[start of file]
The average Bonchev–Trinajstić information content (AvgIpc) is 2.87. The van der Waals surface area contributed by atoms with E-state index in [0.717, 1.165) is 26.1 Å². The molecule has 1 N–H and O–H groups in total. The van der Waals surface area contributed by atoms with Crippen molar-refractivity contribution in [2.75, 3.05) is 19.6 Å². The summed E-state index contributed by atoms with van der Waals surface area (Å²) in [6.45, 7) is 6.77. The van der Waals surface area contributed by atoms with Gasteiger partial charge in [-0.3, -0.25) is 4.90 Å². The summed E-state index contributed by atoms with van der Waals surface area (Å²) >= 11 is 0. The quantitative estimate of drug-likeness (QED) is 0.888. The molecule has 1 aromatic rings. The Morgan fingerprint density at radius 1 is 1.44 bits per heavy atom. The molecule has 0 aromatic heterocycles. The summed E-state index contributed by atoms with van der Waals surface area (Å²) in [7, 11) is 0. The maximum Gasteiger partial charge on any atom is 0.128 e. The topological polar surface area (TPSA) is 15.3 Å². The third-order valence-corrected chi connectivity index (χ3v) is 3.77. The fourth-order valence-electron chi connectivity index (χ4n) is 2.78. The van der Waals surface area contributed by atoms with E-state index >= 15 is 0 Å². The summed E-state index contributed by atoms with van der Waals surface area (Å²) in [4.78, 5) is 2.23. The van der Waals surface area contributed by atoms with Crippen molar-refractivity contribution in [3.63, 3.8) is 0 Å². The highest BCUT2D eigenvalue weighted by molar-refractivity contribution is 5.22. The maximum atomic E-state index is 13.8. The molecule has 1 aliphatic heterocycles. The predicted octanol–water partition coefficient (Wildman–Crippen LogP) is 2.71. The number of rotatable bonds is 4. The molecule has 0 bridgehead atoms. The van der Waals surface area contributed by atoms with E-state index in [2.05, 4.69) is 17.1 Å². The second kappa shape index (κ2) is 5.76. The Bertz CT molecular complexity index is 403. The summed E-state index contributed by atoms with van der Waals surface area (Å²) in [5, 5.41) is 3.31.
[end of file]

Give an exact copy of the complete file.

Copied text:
The average Bonchev–Trinajstić information content (AvgIpc) is 2.87. The van der Waals surface area contributed by atoms with E-state index in [0.717, 1.165) is 26.1 Å². The molecule has 1 N–H and O–H groups in total. The van der Waals surface area contributed by atoms with Crippen molar-refractivity contribution in [2.75, 3.05) is 19.6 Å². The summed E-state index contributed by atoms with van der Waals surface area (Å²) in [6.45, 7) is 6.77. The van der Waals surface area contributed by atoms with Gasteiger partial charge in [-0.3, -0.25) is 4.90 Å². The summed E-state index contributed by atoms with van der Waals surface area (Å²) >= 11 is 0. The quantitative estimate of drug-likeness (QED) is 0.888. The molecule has 1 aromatic rings. The Morgan fingerprint density at radius 1 is 1.44 bits per heavy atom. The molecule has 0 aromatic heterocycles. The summed E-state index contributed by atoms with van der Waals surface area (Å²) in [7, 11) is 0. The maximum Gasteiger partial charge on any atom is 0.128 e. The topological polar surface area (TPSA) is 15.3 Å². The third-order valence-corrected chi connectivity index (χ3v) is 3.77. The fourth-order valence-electron chi connectivity index (χ4n) is 2.78. The van der Waals surface area contributed by atoms with E-state index >= 15 is 0 Å². The summed E-state index contributed by atoms with van der Waals surface area (Å²) in [4.78, 5) is 2.23. The van der Waals surface area contributed by atoms with Crippen molar-refractivity contribution in [3.63, 3.8) is 0 Å². The highest BCUT2D eigenvalue weighted by molar-refractivity contribution is 5.22. The maximum atomic E-state index is 13.8. The molecule has 1 aliphatic heterocycles. The predicted octanol–water partition coefficient (Wildman–Crippen LogP) is 2.71. The number of rotatable bonds is 4. The molecule has 0 bridgehead atoms. The van der Waals surface area contributed by atoms with E-state index in [2.05, 4.69) is 17.1 Å². The second kappa shape index (κ2) is 5.76. The Bertz CT molecular complexity index is 403. The summed E-state index contributed by atoms with van der Waals surface area (Å²) in [5, 5.41) is 3.31.